The shortage of nursing assistants is having dire consequences for older adults. Millions of patients are going without the support they need to prepare meals, organize medications and run errands. They also may be lacking support to get safely to the bathroom or change undergarments and bedding during times of incontinence.
As Urology Needs Rise, Health Care Workers Dwindle
Urology disease, incontinence and overactive bladder are common conditions in older adults, affecting one in every two people. And these conditions are expected to become more common because of the aging population and lifestyle trends, including rising rates of obesity and diabetes.
Likewise, the demand for nursing assistants is expected to grow. More than 1 million new home care jobs will be needed in the next decade, as Baby Boomers retire. The growing labor shortage provides a new sense of urgency to treat urology conditions affecting the kidneys and bladder.
Proactively Treating Incontinence & Overactive Bladder
Proactively diagnosing and treating overactive bladder and related urology conditions offers several benefits.
Optimal health. Treating conditions before they progress further will give patients the best opportunity to restore their urology health.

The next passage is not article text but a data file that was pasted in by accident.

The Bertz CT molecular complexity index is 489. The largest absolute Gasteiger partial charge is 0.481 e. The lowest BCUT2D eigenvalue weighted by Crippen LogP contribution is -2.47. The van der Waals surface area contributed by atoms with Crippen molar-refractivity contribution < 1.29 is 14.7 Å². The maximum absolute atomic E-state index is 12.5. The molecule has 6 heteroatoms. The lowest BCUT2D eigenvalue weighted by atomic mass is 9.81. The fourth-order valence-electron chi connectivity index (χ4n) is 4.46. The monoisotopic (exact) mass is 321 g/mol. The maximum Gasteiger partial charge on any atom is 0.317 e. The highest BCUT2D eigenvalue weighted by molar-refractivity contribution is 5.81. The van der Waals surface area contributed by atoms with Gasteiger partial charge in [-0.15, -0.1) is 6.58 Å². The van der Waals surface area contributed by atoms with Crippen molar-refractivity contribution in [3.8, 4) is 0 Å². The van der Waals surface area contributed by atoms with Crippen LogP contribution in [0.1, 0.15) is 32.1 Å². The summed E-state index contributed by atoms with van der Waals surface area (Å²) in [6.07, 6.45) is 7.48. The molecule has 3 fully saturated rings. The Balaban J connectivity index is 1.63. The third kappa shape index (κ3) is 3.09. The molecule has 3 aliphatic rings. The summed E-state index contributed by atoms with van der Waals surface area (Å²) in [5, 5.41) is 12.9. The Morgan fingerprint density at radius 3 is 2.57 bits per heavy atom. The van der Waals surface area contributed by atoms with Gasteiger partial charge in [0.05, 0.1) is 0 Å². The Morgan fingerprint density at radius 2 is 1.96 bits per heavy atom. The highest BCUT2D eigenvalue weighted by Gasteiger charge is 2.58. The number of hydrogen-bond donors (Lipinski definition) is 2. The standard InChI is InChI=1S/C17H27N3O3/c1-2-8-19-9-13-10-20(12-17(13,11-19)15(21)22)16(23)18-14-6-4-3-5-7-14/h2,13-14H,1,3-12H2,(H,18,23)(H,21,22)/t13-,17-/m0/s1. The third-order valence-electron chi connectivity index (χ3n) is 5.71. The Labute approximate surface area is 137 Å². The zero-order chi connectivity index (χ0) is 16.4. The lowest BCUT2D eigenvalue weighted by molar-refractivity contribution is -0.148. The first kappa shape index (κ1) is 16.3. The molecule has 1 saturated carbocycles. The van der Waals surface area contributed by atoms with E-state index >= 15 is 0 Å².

Quality of life. Addressing the physical and emotional challenges of urinary incontinence can improve patients’ quality of life.
Best use of health care resources. With better urological health, the $5.3 billion spent managing urinary incontinence in long-term care facilities each year could be redirected to more fulfilling resident-enrichment activities.
Workforce utilization. Getting a handle on urological health across the board can also reduce the burnout among an already strained health care workforce.
About Overactive Bladder
While overactive bladder happens mostly in women during pregnancy or after childbirth, it can also happen to men, and can affect their prostate and reproductive organs as well. In older adults, nerve damage, such as that caused by Parkinson’s disease, multiple sclerosis or stroke, can signal the brain to empty the bladder at the wrong time.
Overactive bladder can be treated by physical therapy, medications, neuromodulation and, in severe cases, surgery.